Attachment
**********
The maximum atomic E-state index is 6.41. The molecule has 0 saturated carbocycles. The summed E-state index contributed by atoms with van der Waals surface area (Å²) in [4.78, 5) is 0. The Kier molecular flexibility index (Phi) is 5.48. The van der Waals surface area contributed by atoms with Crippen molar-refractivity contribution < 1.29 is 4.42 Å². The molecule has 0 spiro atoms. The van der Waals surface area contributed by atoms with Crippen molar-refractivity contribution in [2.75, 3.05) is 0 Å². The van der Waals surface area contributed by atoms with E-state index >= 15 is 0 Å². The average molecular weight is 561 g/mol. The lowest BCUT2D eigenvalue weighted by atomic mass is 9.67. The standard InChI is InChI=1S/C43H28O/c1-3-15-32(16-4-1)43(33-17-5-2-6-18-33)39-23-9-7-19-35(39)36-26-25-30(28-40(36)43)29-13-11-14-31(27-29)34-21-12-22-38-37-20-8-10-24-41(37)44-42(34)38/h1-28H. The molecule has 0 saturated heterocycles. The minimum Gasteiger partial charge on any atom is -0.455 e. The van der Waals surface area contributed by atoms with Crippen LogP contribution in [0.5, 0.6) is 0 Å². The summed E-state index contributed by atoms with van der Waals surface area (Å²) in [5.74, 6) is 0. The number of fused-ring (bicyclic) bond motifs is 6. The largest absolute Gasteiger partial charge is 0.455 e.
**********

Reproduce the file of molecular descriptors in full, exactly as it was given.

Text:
The maximum atomic E-state index is 6.41. The molecule has 0 saturated carbocycles. The summed E-state index contributed by atoms with van der Waals surface area (Å²) in [4.78, 5) is 0. The Kier molecular flexibility index (Phi) is 5.48. The van der Waals surface area contributed by atoms with Crippen molar-refractivity contribution < 1.29 is 4.42 Å². The molecule has 0 spiro atoms. The van der Waals surface area contributed by atoms with Crippen molar-refractivity contribution in [2.75, 3.05) is 0 Å². The van der Waals surface area contributed by atoms with E-state index >= 15 is 0 Å². The average molecular weight is 561 g/mol. The lowest BCUT2D eigenvalue weighted by atomic mass is 9.67. The standard InChI is InChI=1S/C43H28O/c1-3-15-32(16-4-1)43(33-17-5-2-6-18-33)39-23-9-7-19-35(39)36-26-25-30(28-40(36)43)29-13-11-14-31(27-29)34-21-12-22-38-37-20-8-10-24-41(37)44-42(34)38/h1-28H. The molecule has 0 saturated heterocycles. The minimum Gasteiger partial charge on any atom is -0.455 e. The van der Waals surface area contributed by atoms with Crippen LogP contribution in [0.5, 0.6) is 0 Å². The summed E-state index contributed by atoms with van der Waals surface area (Å²) in [5.74, 6) is 0. The number of fused-ring (bicyclic) bond motifs is 6. The largest absolute Gasteiger partial charge is 0.455 e.